“Jubilee for the Earth” is the 2020 theme for the Season of Creation. Photo: LWF/Albin Hillert

“Jubilee for the Earth” is the 2020 theme for the Season of Creation. Photo: LWF/Albin Hillert

Meditation during the Season of Creation 2020

By Rev. Dr. Chad Rimmer, Program Executive in the LWF Department for Theology, Mission and Justice

“Romans 14:1-12”: Accept the one whose faith is weak, without quarreling over disputable matters. One person’s faith allows them to eat anything, but another, whose faith is weak, eats only vegetables. The one who eats everything must not treat with contempt the one who does not, and the one who does not eat everything must not judge the one who does, for God has accepted them. Who are you to judge someone else’s servant? To their own master, servants stand or fall. And they will stand, for the Lord is able to make them stand. One person considers one day more sacred than another; another considers every day alike. Each of them should be fully convinced in their own mind. Whoever regards one day as special does so to the Lord. Whoever eats meat does so to the Lord, for they give thanks to God; and whoever abstains does so to the Lord and gives thanks to God. For none of us lives for ourselves alone, and none of us dies for ourselves alone. If we live, we live for the Lord; and if we die, we die for the Lord. So, whether we live or die, we belong to the Lord. For this very reason, Christ died and returned to life so that he might be the Lord of both the dead and the living. You, then, why do you judge your brother or sister? Or why do you treat them with contempt? For we will all stand before God’s judgment seat. It is written: “‘As surely as I live,’ says the Lord, ‘every knee will bow before me; every tongue will acknowledge God.’” So then, each of us will give an account of ourselves to God.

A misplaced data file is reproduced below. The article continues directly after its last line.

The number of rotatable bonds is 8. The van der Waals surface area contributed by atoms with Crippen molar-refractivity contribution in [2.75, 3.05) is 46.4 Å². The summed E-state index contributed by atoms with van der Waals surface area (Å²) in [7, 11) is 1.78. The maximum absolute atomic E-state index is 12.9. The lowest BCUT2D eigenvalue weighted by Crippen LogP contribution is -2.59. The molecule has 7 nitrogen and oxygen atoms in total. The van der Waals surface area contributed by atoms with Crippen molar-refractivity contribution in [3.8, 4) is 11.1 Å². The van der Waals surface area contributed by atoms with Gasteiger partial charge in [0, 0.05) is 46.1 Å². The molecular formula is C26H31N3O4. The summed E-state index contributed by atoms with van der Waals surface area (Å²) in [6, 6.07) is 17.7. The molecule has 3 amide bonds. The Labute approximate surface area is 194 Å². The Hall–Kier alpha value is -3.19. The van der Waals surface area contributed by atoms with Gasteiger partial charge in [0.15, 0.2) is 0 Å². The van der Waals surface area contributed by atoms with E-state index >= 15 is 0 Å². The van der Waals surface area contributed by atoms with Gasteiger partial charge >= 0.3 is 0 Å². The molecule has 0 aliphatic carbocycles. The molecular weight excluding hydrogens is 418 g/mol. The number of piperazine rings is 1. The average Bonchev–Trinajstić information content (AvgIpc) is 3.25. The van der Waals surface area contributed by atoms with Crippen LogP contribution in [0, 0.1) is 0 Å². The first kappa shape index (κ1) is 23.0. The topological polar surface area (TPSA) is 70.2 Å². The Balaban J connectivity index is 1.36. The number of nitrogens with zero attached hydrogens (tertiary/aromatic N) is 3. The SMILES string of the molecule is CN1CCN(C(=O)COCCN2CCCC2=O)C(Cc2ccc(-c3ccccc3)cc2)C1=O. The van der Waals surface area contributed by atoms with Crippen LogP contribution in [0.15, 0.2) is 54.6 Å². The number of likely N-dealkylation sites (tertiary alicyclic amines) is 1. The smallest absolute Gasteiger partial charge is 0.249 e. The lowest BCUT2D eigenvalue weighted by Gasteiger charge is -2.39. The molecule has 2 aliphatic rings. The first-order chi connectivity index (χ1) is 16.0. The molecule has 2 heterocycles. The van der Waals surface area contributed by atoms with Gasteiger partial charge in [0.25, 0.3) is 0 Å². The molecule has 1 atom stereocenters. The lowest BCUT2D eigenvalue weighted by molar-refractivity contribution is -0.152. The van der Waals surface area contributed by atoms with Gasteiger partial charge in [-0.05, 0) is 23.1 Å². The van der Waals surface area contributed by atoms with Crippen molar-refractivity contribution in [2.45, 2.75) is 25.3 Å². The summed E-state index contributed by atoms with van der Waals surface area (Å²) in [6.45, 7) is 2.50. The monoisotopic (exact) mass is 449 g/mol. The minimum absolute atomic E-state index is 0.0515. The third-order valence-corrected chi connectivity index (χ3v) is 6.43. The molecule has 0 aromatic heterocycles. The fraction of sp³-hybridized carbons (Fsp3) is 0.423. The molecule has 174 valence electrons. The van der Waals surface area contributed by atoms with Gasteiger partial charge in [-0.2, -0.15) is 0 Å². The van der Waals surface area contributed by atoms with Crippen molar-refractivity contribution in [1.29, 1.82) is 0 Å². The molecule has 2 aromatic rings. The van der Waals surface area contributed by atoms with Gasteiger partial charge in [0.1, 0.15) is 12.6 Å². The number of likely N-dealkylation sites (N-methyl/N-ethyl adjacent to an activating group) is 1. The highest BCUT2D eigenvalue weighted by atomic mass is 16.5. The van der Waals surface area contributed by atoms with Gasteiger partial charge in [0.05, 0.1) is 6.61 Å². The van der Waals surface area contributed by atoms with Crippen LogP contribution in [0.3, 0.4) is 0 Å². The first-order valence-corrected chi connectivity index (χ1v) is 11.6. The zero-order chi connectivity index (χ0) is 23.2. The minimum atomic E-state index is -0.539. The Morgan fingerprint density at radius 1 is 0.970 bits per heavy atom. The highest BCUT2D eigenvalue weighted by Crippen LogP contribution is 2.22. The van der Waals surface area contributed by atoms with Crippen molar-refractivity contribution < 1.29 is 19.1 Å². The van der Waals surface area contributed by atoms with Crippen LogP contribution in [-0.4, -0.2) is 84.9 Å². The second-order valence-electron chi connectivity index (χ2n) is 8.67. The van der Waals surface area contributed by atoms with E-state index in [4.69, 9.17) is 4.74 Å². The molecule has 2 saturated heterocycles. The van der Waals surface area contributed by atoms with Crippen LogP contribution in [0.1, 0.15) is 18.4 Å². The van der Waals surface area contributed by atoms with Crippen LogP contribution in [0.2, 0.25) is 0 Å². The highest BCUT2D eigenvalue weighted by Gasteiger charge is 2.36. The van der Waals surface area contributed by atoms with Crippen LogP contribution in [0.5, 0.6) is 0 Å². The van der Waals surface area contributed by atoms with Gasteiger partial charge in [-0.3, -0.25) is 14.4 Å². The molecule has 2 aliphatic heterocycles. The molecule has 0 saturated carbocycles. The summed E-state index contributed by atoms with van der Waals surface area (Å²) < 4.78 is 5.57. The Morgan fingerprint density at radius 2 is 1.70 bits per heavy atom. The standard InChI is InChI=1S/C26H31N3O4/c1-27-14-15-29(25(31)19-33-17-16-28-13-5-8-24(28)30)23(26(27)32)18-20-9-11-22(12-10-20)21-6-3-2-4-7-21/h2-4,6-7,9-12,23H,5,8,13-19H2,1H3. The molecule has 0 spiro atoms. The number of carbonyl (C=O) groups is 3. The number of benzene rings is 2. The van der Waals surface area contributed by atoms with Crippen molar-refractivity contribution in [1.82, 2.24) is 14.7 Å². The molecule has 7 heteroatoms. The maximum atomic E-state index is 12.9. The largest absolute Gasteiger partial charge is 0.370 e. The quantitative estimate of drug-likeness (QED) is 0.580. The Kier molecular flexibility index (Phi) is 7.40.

Liberty is a cornerstone of the Lutheran tradition. In 1520, Martin Luther wrote an essay called “On the Freedom of a Christian”. As Lutherans, we celebrate the good news that we are liberated by God’s grace. It is always tempting to use our freedom to do whatever we desire. But Luther’s essay reminded us that while we are “perfectly free, subject to none”, love compels us always to remain “perfectly bound, servant to all”. We are bound to love our neighbor, not out of compulsion, but as a result of our perfect freedom.

This paradox is recorded in Paul’s letter to the Galatians when he writes, “For freedom, Christ has set us free. Stand firm, therefore, and never again put on the yolk of slavery.” In other words, we are freed for the freedom to do that which is loving.

In the above passage from Romans, Paul works out what that looks like in some very practical situations. Paul acknowledges that the gospel frees us from all the constraints of the law, including social and religious restrictions such as dietary laws, liturgical or religious requirements for purity, or social and gender-related exclusions.

However, Paul is clear that our liberty to disregard those restrictions should not offend others, because in doing so, we can exclude others from the inclusive, life-giving community that the gospel of liberty aims to establish.